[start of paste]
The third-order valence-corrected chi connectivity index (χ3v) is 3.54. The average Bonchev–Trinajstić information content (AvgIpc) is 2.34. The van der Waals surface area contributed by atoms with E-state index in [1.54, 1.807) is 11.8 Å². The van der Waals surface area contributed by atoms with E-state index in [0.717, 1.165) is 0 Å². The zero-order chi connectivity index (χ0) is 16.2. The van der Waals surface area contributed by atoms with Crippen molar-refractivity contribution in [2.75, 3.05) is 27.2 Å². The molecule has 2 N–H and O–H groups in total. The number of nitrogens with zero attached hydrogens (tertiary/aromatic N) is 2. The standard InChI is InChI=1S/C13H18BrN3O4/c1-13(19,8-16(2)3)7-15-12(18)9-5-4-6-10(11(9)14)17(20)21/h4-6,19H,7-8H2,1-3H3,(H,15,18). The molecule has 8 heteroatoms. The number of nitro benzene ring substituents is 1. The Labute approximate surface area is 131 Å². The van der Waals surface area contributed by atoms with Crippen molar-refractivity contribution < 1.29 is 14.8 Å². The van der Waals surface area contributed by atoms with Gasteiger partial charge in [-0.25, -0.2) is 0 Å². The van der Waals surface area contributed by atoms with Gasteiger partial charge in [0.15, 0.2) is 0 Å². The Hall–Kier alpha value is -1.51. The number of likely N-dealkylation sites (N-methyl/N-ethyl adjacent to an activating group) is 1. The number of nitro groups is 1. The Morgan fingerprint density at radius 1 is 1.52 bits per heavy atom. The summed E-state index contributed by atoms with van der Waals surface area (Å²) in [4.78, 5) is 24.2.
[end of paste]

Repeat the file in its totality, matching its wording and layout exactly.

The third-order valence-corrected chi connectivity index (χ3v) is 3.54. The average Bonchev–Trinajstić information content (AvgIpc) is 2.34. The van der Waals surface area contributed by atoms with E-state index in [1.54, 1.807) is 11.8 Å². The van der Waals surface area contributed by atoms with E-state index in [0.717, 1.165) is 0 Å². The zero-order chi connectivity index (χ0) is 16.2. The van der Waals surface area contributed by atoms with Crippen molar-refractivity contribution in [2.75, 3.05) is 27.2 Å². The molecule has 2 N–H and O–H groups in total. The number of nitrogens with zero attached hydrogens (tertiary/aromatic N) is 2. The standard InChI is InChI=1S/C13H18BrN3O4/c1-13(19,8-16(2)3)7-15-12(18)9-5-4-6-10(11(9)14)17(20)21/h4-6,19H,7-8H2,1-3H3,(H,15,18). The molecule has 8 heteroatoms. The number of nitro benzene ring substituents is 1. The Labute approximate surface area is 131 Å². The van der Waals surface area contributed by atoms with Crippen molar-refractivity contribution < 1.29 is 14.8 Å². The van der Waals surface area contributed by atoms with Gasteiger partial charge in [-0.25, -0.2) is 0 Å². The van der Waals surface area contributed by atoms with Gasteiger partial charge in [0.15, 0.2) is 0 Å². The Hall–Kier alpha value is -1.51. The number of likely N-dealkylation sites (N-methyl/N-ethyl adjacent to an activating group) is 1. The number of nitro groups is 1. The Morgan fingerprint density at radius 1 is 1.52 bits per heavy atom. The summed E-state index contributed by atoms with van der Waals surface area (Å²) in [4.78, 5) is 24.2.